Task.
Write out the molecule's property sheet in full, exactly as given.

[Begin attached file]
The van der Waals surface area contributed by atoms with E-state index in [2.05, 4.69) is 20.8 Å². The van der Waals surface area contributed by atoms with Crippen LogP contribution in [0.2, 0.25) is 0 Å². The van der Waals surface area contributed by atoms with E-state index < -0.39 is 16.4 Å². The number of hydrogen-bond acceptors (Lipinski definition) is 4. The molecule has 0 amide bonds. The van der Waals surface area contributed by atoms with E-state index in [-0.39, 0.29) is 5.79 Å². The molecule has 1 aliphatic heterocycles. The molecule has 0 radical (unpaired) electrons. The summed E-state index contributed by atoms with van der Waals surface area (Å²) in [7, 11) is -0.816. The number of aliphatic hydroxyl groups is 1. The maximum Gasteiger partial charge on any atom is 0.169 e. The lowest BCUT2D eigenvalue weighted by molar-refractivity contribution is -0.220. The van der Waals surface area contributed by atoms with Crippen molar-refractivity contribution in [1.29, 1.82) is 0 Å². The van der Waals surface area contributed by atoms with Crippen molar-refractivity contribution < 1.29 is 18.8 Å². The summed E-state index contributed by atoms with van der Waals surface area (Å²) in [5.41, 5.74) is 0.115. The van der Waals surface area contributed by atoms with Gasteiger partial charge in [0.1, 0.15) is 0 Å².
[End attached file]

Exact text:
The van der Waals surface area contributed by atoms with E-state index in [2.05, 4.69) is 20.8 Å². The van der Waals surface area contributed by atoms with Crippen LogP contribution in [0.2, 0.25) is 0 Å². The van der Waals surface area contributed by atoms with E-state index < -0.39 is 16.4 Å². The number of hydrogen-bond acceptors (Lipinski definition) is 4. The molecule has 0 amide bonds. The van der Waals surface area contributed by atoms with E-state index in [-0.39, 0.29) is 5.79 Å². The molecule has 1 aliphatic heterocycles. The molecule has 0 radical (unpaired) electrons. The summed E-state index contributed by atoms with van der Waals surface area (Å²) in [7, 11) is -0.816. The number of aliphatic hydroxyl groups is 1. The maximum Gasteiger partial charge on any atom is 0.169 e. The lowest BCUT2D eigenvalue weighted by molar-refractivity contribution is -0.220. The van der Waals surface area contributed by atoms with Crippen molar-refractivity contribution in [1.29, 1.82) is 0 Å². The van der Waals surface area contributed by atoms with Crippen molar-refractivity contribution < 1.29 is 18.8 Å². The summed E-state index contributed by atoms with van der Waals surface area (Å²) in [5.41, 5.74) is 0.115. The van der Waals surface area contributed by atoms with Gasteiger partial charge in [0.1, 0.15) is 0 Å².